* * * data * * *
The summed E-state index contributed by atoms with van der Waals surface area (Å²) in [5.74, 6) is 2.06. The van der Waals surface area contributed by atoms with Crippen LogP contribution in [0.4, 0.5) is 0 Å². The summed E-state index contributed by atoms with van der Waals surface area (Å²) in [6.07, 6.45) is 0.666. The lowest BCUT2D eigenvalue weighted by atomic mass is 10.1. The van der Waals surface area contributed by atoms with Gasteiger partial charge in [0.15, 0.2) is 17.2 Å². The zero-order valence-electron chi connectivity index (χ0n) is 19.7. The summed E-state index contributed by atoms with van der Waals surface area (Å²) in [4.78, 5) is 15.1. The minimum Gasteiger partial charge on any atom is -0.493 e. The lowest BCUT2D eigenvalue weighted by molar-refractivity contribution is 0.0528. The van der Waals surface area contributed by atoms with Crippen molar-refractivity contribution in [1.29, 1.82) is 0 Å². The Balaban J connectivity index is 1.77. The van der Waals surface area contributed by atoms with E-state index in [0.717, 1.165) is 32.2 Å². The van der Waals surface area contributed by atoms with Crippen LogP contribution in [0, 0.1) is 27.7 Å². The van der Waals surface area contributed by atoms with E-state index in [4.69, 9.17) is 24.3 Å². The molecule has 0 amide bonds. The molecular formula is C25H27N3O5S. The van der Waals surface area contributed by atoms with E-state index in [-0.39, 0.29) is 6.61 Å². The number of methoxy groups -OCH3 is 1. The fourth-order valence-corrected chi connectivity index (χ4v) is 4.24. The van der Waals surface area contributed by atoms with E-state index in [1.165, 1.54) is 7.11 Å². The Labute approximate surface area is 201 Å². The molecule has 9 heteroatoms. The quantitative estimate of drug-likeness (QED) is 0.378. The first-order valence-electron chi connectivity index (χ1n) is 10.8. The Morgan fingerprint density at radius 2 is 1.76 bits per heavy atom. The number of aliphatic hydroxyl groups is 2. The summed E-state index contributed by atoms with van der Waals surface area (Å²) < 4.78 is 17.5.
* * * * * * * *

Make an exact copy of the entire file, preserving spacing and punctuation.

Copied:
The summed E-state index contributed by atoms with van der Waals surface area (Å²) in [5.74, 6) is 2.06. The van der Waals surface area contributed by atoms with Crippen LogP contribution in [0.4, 0.5) is 0 Å². The summed E-state index contributed by atoms with van der Waals surface area (Å²) in [6.07, 6.45) is 0.666. The lowest BCUT2D eigenvalue weighted by atomic mass is 10.1. The van der Waals surface area contributed by atoms with Gasteiger partial charge in [0.15, 0.2) is 17.2 Å². The zero-order valence-electron chi connectivity index (χ0n) is 19.7. The summed E-state index contributed by atoms with van der Waals surface area (Å²) in [4.78, 5) is 15.1. The minimum Gasteiger partial charge on any atom is -0.493 e. The lowest BCUT2D eigenvalue weighted by molar-refractivity contribution is 0.0528. The van der Waals surface area contributed by atoms with Crippen molar-refractivity contribution in [1.29, 1.82) is 0 Å². The Balaban J connectivity index is 1.77. The van der Waals surface area contributed by atoms with E-state index in [0.717, 1.165) is 32.2 Å². The van der Waals surface area contributed by atoms with Crippen LogP contribution in [0, 0.1) is 27.7 Å². The van der Waals surface area contributed by atoms with E-state index in [4.69, 9.17) is 24.3 Å². The molecule has 0 amide bonds. The molecular formula is C25H27N3O5S. The van der Waals surface area contributed by atoms with E-state index in [-0.39, 0.29) is 6.61 Å². The number of methoxy groups -OCH3 is 1. The fourth-order valence-corrected chi connectivity index (χ4v) is 4.24. The van der Waals surface area contributed by atoms with E-state index in [1.165, 1.54) is 7.11 Å². The Labute approximate surface area is 201 Å². The molecule has 9 heteroatoms. The quantitative estimate of drug-likeness (QED) is 0.378. The first-order valence-electron chi connectivity index (χ1n) is 10.8. The Morgan fingerprint density at radius 2 is 1.76 bits per heavy atom. The number of aliphatic hydroxyl groups is 2. The summed E-state index contributed by atoms with van der Waals surface area (Å²) < 4.78 is 17.5.